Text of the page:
Today, a broad coalition of collaborators including UCF received the HPCwire Readers’ Choice award for Best High Performance Computing (HPC) Collaboration across academia, government, and industry. UCF was recognized at the 2021 International Conference for High Performance Computing, Networking, Storage and Analysis alongside partners Arecibo Observatory, the NSF Cyberinfrastructure the Center of Excellence Pilot (CICoE), the Engagement and Performance Operations Center (EPOC), Globus at the University of Chicago, and the Texas Advanced Computing Center (TACC).

The conference, one of the largest HPC meetings in the world, runs through Nov. 19 in St. Louis. HPC cuts across academia and the business world providing new ways to harness data and accelerate research and improve lives. The team was recognized for its efforts to ensure that decades worth of raw data was preserved after the collapse of the Arecibo telescope in December 2020.

Within weeks of the incident, the collaborators convened to transfer petabytes of irreplaceable observation data to a safe place in proximity to capability-class computing to foster analysis. These data represent over 50 years of astronomical observations from the telescope, which has been critical to several astronomical discoveries.

The collaborators worked with UCF, which has led the consortium that manages the Arecibo Observatory, for the U.S. National Science Foundation (NSF) which owns the federal facility. Together the collaborators planned and began moving data to TACC’s Ranch system. About half of the data has migrated.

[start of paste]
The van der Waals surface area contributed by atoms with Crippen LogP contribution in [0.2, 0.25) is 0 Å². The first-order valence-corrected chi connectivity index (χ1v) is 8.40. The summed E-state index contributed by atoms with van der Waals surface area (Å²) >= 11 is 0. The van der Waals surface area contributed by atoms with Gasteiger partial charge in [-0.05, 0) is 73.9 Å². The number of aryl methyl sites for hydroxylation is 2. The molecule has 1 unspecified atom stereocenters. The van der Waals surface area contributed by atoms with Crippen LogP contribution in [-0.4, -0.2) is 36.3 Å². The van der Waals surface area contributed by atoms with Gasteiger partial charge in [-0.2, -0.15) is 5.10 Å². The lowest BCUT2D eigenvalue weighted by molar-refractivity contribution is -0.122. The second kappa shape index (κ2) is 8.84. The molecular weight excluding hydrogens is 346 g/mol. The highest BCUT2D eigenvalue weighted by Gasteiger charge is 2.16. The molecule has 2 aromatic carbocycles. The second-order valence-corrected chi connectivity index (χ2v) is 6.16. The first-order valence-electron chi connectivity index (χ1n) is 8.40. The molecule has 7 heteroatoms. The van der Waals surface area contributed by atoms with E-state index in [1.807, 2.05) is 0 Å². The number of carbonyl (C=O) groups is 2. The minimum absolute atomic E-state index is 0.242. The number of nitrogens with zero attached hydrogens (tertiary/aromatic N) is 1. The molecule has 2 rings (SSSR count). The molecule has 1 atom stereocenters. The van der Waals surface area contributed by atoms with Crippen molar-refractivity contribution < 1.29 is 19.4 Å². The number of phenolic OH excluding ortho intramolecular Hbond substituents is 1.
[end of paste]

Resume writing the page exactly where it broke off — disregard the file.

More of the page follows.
“Working with partners who are passionate about scientific discovery, we can accomplish incredible things,” says Shafaq Chaudhry, assistant director for Graduate & Research IT Systems and Operations. “This collaboration is a fantastic example of cross-institutional, national and industry partnership.”

Julio Alvarado Negron who worked with Chaudhry and led efforts at Arecibo, says about half of the data has migrated so far.

“Working in this project showcased the power of the people network,” Negron says. “From the moment we sent our SOS message to UCF right after the collapse, the teams got together in no time with a single goal: preserve the Arecibo legacy.”

The EPOC team provided the infrastructure skills and resources that were needed, and the CICoE Pilot team helped evaluate the data storage solutions and designed the future data management and stewardship experience to make Arecibo’s data easily accessible for further scientific research and discovery. Globus provided the managed transfer service to move terabytes of data daily, while carefully monitoring the transfers to ensure that no data was lost. The data migration was executed in coordination with Arecibo’s IT department, which is managed by UCF.

“The Arecibo Observatory continues to be a rich resource for researchers around the world,” says Francisco Cordova, the director of the facility. “Much raw data has yet to be viewed and there are likely new discoveries in the petabytes of information. The work among these partners ensures that scientists will have access to Arecibo’s irreplicable data for generations to come.”

And that’s why the group was honored with the HPCwire recognition.

“This group of collaborators spanning across academia, government and industry, preserved decades of priceless data, and will enable us to achieve many new and exciting scientific discoveries,” says Tom Tabor, CEO of Tabor Communications and publisher of HPCwire. “Our readers understand the significance of this accomplishment, and we are proud to present this award to this esteemed group of research institutions.”